Business & Economy

Filmmakers see expanded Minnesota tax credits as opportunity to grow talent pool

A woman stands before a small crowd on a filming stage.
Actors and film makers gather for an event called The Mixer on Saturday.
Kyra Miles | MPR News

Minnesota’s new film tax credit expansions could attract big movie and TV projects to the state. Earlier this year lawmakers expanded the 25 percent tax credit cap from $5 million to $25 million dollars. Now, supporters say the state needs a larger film workforce and WestBone Productions hopes those opportunities are extended to creatives and filmmakers of color.

The local production company, which aims to create an accessible and diverse local film industry, hosted an event called The Mixer on Labor Day weekend to connect filmmakers of color with people who want to break into the industry.

Van Hayden, an award winning filmmaker who started his career with Spike Lee, was a panelist at the event. He serves as co-chair of the Minnesota Film and TV Board of Directors and said the tax credit expansion will be a game changer for the state.

“Minnesota is a viable place to have sustainable production business,” Hayden said. “Like any other business, you have to have the the resources and the investment to get to that position. And that's what we see the tax credit as, we see it as an investment in building an ecosystem of job opportunities.”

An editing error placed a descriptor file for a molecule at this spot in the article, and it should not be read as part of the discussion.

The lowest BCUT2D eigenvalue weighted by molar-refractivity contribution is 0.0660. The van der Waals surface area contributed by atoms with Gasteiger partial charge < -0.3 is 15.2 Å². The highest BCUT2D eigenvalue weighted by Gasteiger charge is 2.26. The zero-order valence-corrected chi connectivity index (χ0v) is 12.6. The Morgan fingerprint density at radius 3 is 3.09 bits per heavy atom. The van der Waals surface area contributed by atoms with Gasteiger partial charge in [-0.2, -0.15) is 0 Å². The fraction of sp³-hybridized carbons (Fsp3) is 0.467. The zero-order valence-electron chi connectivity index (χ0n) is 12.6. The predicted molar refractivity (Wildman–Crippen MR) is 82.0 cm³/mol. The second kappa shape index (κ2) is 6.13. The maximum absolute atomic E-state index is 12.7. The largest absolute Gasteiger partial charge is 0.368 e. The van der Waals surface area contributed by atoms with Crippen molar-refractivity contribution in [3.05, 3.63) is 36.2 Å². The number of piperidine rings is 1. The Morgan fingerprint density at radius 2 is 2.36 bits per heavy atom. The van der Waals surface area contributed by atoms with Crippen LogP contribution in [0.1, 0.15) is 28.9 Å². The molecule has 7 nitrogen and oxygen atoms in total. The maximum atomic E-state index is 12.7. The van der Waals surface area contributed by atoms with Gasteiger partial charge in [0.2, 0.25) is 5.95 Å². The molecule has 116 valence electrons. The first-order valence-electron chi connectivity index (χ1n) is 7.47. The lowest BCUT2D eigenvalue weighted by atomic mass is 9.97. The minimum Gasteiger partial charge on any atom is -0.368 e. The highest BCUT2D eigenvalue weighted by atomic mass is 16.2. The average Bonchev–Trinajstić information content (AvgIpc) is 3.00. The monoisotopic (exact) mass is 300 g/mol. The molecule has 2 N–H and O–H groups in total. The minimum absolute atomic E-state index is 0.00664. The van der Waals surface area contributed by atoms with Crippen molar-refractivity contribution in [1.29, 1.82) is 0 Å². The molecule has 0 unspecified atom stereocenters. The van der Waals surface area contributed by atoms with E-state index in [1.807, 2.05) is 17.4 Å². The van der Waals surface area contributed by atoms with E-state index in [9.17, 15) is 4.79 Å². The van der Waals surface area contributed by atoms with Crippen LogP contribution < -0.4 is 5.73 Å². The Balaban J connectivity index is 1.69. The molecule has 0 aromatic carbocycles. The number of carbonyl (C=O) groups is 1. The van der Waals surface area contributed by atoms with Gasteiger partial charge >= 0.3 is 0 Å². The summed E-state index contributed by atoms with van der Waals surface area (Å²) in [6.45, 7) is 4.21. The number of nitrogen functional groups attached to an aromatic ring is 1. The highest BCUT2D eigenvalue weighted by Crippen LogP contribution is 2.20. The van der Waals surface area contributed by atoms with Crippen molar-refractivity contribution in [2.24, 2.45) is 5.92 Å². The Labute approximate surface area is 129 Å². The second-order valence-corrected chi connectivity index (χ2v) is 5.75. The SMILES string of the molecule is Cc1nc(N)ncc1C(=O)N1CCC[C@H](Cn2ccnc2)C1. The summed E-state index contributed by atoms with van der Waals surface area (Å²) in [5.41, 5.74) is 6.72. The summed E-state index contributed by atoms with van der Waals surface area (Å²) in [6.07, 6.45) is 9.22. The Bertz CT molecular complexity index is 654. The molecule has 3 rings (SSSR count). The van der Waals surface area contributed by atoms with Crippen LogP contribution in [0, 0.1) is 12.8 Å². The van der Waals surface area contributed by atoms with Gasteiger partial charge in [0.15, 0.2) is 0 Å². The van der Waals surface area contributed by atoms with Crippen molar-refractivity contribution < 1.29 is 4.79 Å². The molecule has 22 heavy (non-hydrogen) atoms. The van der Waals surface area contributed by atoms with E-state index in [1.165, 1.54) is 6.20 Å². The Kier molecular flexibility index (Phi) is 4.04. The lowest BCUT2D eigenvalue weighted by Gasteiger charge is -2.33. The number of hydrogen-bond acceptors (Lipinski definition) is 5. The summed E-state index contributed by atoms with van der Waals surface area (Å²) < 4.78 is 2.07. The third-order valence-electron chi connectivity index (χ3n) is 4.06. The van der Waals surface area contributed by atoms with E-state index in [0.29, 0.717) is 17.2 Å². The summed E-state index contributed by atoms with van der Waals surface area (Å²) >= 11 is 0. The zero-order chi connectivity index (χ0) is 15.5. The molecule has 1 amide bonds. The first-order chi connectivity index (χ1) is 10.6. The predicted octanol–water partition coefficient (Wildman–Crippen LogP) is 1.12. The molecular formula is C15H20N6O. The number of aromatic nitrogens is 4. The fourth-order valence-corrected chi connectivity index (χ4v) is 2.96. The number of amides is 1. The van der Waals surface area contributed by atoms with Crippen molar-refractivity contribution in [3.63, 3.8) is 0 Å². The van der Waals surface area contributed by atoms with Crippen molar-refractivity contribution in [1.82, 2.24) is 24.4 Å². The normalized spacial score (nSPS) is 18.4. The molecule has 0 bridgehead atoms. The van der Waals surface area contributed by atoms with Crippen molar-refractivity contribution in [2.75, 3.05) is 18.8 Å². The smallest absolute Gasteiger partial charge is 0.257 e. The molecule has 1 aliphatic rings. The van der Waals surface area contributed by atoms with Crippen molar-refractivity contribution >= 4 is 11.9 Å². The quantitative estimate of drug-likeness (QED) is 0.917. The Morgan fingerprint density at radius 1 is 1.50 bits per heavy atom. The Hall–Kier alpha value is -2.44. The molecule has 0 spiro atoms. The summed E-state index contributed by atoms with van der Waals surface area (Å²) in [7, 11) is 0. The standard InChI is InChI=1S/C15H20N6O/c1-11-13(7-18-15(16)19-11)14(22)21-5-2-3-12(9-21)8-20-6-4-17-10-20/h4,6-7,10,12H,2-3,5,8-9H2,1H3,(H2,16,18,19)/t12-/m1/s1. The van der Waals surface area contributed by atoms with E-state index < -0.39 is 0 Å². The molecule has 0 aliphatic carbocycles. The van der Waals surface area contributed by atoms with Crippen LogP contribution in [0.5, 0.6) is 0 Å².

Hayden said the money that would flow into the local economy could leave a legacy that rivals states with large film industries like Georgia and New Mexico. He also noted the importance of filling Minnesota’s film industry with diverse perspectives.

“Traditionally, a lot of the stories that we've seen, that we've heard or we've been told about have been told from a kind of a dominant white perspective,” Hayden said.

A man stands for a portrait.
Leonard Searcy, the founder WestBone Productions, attends an event called The Mixer on Saturday, Sept. 2, 2023.
Kyra Miles | MPR News

Leonard Searcy founded WestBone Productions and started The Mixer 4 years ago because he also saw a need for more diversity behind the camera.

“I would ask the producers, where are the Black people?,” Searcy said. “Where are the brown folks at? And they say the same thing. I don't know where to find them. And so I created the mixer to introduce them.”

The two-day event hosts panels with guests who produced several award-winning movies and TV shows including “Dear White People,” “When They See Us,” and “Only Murders in the Building.”

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